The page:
UAB scientists took part in an international cooperation project to study the El Niño phenomenon and its effects on vegetation. By observing the relationship between the development of two species (Prosopis pallida and Prosopis chilensis) and the El Niño cycles (which have varying intensity), they have reached the conclusion that the increase in precipitation could be used to recover semi-arid zones through reforestation programmes.
Arid and semi-arid systems around the world have lost a large part of their woody vegetation and biodiversity due to the overuse of wood cutting, cattle grazing, and subsistence agriculture. These systems are used for cattle production, but their productivity are usually very low and erosion of the unprotected soil is often a major problem. This situation is extremely worrying for the international community, not only because of the poor productivity, but also because it is the start of the path towards desertification. Countries such as Peru and Chile have been suffering these effects for many years.
The El Niño phenomenon is the main cause of climate variability on our planet. The frequency of El Niño varies between 3 and 6 years. Its intensity also varies, and therefore so do its effects. On the Latin American Pacific Coast, the effects can be seen in increased rainfall, with varying intensities according to the location. Rainfall in Peru, for example, can increase by up to 25 times, as happened in 1983 and 1998; in Chile, however, the increase in rainfall is much lower, and sometimes non-existent.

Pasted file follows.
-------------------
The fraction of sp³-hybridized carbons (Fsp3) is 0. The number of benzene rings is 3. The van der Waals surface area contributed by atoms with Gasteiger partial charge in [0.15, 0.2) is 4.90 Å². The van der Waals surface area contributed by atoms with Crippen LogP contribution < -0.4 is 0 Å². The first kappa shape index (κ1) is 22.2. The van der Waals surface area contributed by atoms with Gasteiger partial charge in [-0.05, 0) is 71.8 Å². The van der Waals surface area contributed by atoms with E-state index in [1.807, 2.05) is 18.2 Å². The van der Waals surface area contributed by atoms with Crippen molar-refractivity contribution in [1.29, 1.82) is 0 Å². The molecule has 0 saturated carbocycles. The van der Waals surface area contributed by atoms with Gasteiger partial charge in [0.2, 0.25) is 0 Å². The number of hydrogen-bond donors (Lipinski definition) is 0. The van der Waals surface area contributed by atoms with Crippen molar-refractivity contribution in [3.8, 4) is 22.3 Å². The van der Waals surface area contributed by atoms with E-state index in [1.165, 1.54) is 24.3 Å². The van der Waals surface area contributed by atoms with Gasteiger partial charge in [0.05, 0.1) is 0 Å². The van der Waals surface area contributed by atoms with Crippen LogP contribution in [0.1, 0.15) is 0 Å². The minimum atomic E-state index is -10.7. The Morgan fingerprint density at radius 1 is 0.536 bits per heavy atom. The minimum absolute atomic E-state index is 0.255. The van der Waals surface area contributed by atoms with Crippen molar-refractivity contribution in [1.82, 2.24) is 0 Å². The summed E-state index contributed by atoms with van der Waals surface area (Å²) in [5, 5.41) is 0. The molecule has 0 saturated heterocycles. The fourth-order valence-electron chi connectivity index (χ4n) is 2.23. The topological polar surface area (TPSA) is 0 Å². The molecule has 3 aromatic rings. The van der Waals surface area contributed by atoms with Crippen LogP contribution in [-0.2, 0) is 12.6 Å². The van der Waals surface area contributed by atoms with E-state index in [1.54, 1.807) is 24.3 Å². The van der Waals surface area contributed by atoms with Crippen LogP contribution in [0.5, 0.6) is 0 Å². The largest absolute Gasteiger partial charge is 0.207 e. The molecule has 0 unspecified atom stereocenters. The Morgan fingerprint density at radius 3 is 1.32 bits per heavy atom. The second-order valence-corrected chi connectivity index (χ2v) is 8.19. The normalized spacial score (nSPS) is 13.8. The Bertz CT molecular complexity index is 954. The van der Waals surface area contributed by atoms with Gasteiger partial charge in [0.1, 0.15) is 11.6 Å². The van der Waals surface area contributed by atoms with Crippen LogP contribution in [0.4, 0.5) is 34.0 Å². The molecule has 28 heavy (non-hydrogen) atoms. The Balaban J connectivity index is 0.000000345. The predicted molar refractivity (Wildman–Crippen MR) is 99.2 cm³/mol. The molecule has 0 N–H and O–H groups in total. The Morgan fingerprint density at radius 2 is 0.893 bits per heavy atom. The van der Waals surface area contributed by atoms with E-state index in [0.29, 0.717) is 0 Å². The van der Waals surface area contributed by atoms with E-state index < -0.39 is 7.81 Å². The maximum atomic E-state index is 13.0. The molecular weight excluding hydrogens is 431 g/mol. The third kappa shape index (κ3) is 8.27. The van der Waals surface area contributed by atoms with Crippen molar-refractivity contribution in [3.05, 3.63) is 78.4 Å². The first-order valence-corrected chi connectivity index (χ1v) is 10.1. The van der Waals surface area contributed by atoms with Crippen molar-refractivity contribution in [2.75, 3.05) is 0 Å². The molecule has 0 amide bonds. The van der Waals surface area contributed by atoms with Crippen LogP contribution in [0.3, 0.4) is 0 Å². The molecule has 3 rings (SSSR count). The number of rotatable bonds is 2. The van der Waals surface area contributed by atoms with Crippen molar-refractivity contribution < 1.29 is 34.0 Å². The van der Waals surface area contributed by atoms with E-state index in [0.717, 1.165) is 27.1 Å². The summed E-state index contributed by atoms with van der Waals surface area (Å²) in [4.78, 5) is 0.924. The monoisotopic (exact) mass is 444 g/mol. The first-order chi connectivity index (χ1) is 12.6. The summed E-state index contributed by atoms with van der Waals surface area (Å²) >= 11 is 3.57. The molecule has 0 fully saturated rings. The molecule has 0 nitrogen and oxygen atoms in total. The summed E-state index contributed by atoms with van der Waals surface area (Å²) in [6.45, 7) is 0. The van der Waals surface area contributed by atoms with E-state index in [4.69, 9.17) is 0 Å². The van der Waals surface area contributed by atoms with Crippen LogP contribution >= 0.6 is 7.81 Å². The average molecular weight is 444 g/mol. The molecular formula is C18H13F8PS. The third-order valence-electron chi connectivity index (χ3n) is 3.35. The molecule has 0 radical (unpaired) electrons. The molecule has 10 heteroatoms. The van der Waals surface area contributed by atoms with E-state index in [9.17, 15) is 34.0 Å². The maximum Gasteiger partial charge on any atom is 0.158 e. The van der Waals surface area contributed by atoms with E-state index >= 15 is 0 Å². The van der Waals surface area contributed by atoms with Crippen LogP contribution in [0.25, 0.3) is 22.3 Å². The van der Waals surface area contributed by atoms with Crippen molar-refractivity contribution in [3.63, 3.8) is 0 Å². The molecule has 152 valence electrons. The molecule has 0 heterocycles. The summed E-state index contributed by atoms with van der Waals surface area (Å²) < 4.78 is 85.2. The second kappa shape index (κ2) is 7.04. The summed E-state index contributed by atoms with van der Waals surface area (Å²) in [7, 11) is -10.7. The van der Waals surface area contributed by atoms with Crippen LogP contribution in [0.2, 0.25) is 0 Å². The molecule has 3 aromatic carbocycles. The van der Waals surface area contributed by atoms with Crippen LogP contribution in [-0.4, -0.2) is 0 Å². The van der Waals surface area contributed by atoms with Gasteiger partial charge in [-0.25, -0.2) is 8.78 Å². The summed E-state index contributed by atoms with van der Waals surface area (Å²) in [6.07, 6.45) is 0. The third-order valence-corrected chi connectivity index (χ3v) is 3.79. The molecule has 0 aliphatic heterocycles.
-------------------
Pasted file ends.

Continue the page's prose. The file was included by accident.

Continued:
The main mission of the international "ELNIÑO" cooperation project was to study how the decrease in herbivories and the increase in water availability due to El Niño could be used to stimulate the regeneration of trees and shrubs in semi-arid ecosystems in Chile and Peru. This is why those participating in the project needed to know the relationship between the climate and the establishment and growth of vegetation. They chose two species that can be found in great number in Latin America and are used frequently by rural communities-the Prosopis pallida in Peru and the Prosopis chilensis in Chile-and took samples using a latitudinal gradient from the north of Peru to the centre of Chile.
The results showed that, despite the distance between the distributions of the two species, both gave similar responses. The growth of the two species is positively correlated with precipitation, but not with temperature. In northern Peru, precipitation and growth of the species occur in three-year cycles and coincide with El Niño. Furthermore, in southern Peru and central Chile, precipitation, growth of the species and El Niño also have the same cycle, but here the cycle lasts more than three years.
On a local level, it has been demonstrated that these species respond positively and significantly to precipitation. This means that when the intensity of El Niño is only moderate, zones protected from herbivores can be recovered through reforestation programmes, and the intensity of the phenomenon can be forecast months earlier.
Global warming could cause an increase in precipitation in many semi-arid zones around the world. El Niño could see the intensity of precipitation and frequency increase, according to these models. This means that although semi-arid zones currently play an almost insignificant role in global carbon balance, the expected increase in vegetation in these zones, due to climatic change, could turn these systems into important consumers of carbon.